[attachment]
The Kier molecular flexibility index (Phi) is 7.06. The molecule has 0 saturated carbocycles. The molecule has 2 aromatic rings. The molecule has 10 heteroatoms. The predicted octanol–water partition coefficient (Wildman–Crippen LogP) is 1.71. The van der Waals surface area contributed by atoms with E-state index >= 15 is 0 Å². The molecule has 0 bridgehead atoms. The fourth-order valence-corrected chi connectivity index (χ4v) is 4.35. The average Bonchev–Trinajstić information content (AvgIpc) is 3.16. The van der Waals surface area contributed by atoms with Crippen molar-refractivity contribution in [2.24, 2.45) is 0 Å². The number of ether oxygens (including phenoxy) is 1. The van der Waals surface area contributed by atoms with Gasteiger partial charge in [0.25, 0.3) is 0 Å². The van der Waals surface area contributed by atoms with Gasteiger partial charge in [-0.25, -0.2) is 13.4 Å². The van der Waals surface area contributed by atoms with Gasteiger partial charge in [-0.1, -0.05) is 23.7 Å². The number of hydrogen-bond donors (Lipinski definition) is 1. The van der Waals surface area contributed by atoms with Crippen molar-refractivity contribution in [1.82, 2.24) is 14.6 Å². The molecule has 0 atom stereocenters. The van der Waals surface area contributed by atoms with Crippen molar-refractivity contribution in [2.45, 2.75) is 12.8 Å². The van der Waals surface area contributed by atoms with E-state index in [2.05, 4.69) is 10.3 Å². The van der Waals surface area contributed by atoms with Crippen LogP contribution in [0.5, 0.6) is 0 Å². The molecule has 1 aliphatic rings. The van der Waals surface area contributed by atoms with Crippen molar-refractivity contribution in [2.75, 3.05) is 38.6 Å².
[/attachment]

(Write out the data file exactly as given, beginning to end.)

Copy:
The Kier molecular flexibility index (Phi) is 7.06. The molecule has 0 saturated carbocycles. The molecule has 2 aromatic rings. The molecule has 10 heteroatoms. The predicted octanol–water partition coefficient (Wildman–Crippen LogP) is 1.71. The van der Waals surface area contributed by atoms with E-state index >= 15 is 0 Å². The molecule has 0 bridgehead atoms. The fourth-order valence-corrected chi connectivity index (χ4v) is 4.35. The average Bonchev–Trinajstić information content (AvgIpc) is 3.16. The van der Waals surface area contributed by atoms with Crippen molar-refractivity contribution in [2.24, 2.45) is 0 Å². The number of ether oxygens (including phenoxy) is 1. The van der Waals surface area contributed by atoms with Gasteiger partial charge in [0.25, 0.3) is 0 Å². The van der Waals surface area contributed by atoms with Gasteiger partial charge in [-0.25, -0.2) is 13.4 Å². The van der Waals surface area contributed by atoms with Gasteiger partial charge in [-0.1, -0.05) is 23.7 Å². The number of hydrogen-bond donors (Lipinski definition) is 1. The van der Waals surface area contributed by atoms with Crippen molar-refractivity contribution in [1.82, 2.24) is 14.6 Å². The molecule has 0 atom stereocenters. The van der Waals surface area contributed by atoms with Crippen molar-refractivity contribution in [2.45, 2.75) is 12.8 Å². The van der Waals surface area contributed by atoms with E-state index in [2.05, 4.69) is 10.3 Å². The van der Waals surface area contributed by atoms with Crippen LogP contribution in [0.5, 0.6) is 0 Å². The molecule has 1 aliphatic rings. The van der Waals surface area contributed by atoms with Crippen molar-refractivity contribution in [2.75, 3.05) is 38.6 Å².